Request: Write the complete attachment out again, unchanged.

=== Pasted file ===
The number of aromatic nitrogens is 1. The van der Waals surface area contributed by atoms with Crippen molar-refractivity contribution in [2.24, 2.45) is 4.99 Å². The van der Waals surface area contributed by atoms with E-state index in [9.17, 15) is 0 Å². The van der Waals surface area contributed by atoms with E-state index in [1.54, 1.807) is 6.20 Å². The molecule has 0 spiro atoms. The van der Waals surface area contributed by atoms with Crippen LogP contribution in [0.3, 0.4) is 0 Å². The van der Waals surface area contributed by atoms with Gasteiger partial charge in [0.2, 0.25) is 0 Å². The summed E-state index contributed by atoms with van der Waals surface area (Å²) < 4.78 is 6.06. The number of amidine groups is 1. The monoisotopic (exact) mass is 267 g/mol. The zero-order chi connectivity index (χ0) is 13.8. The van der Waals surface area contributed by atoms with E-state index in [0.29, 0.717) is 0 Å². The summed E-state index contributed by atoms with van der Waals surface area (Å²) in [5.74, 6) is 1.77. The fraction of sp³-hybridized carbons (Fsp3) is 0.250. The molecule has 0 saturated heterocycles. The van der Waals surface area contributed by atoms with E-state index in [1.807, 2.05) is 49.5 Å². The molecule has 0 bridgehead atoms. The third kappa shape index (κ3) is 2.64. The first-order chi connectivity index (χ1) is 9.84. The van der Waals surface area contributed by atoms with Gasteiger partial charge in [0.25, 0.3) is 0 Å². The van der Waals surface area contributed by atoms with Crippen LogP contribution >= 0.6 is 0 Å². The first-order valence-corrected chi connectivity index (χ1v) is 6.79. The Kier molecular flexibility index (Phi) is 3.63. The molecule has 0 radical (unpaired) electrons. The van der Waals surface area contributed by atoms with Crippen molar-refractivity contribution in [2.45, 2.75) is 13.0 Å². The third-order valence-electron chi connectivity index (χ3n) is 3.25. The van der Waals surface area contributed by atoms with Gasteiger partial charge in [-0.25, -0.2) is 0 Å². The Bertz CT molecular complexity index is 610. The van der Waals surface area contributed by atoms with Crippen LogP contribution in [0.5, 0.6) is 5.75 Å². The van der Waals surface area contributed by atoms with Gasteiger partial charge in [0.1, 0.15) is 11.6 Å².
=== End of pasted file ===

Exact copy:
The number of aromatic nitrogens is 1. The van der Waals surface area contributed by atoms with Crippen molar-refractivity contribution in [2.24, 2.45) is 4.99 Å². The van der Waals surface area contributed by atoms with E-state index in [9.17, 15) is 0 Å². The van der Waals surface area contributed by atoms with E-state index in [1.54, 1.807) is 6.20 Å². The molecule has 0 spiro atoms. The van der Waals surface area contributed by atoms with Crippen LogP contribution in [0.3, 0.4) is 0 Å². The van der Waals surface area contributed by atoms with Gasteiger partial charge in [0.2, 0.25) is 0 Å². The summed E-state index contributed by atoms with van der Waals surface area (Å²) < 4.78 is 6.06. The number of amidine groups is 1. The monoisotopic (exact) mass is 267 g/mol. The zero-order chi connectivity index (χ0) is 13.8. The van der Waals surface area contributed by atoms with E-state index in [0.29, 0.717) is 0 Å². The summed E-state index contributed by atoms with van der Waals surface area (Å²) in [5.74, 6) is 1.77. The fraction of sp³-hybridized carbons (Fsp3) is 0.250. The molecule has 0 saturated heterocycles. The van der Waals surface area contributed by atoms with E-state index in [1.807, 2.05) is 49.5 Å². The molecule has 0 bridgehead atoms. The third kappa shape index (κ3) is 2.64. The first-order chi connectivity index (χ1) is 9.84. The van der Waals surface area contributed by atoms with Gasteiger partial charge in [0.25, 0.3) is 0 Å². The van der Waals surface area contributed by atoms with Crippen LogP contribution >= 0.6 is 0 Å². The first-order valence-corrected chi connectivity index (χ1v) is 6.79. The Kier molecular flexibility index (Phi) is 3.63. The molecule has 0 radical (unpaired) electrons. The van der Waals surface area contributed by atoms with Crippen molar-refractivity contribution in [2.45, 2.75) is 13.0 Å². The third-order valence-electron chi connectivity index (χ3n) is 3.25. The van der Waals surface area contributed by atoms with Gasteiger partial charge in [-0.25, -0.2) is 0 Å². The Bertz CT molecular complexity index is 610. The van der Waals surface area contributed by atoms with Crippen LogP contribution in [0.5, 0.6) is 5.75 Å². The van der Waals surface area contributed by atoms with Gasteiger partial charge in [0.1, 0.15) is 11.6 Å².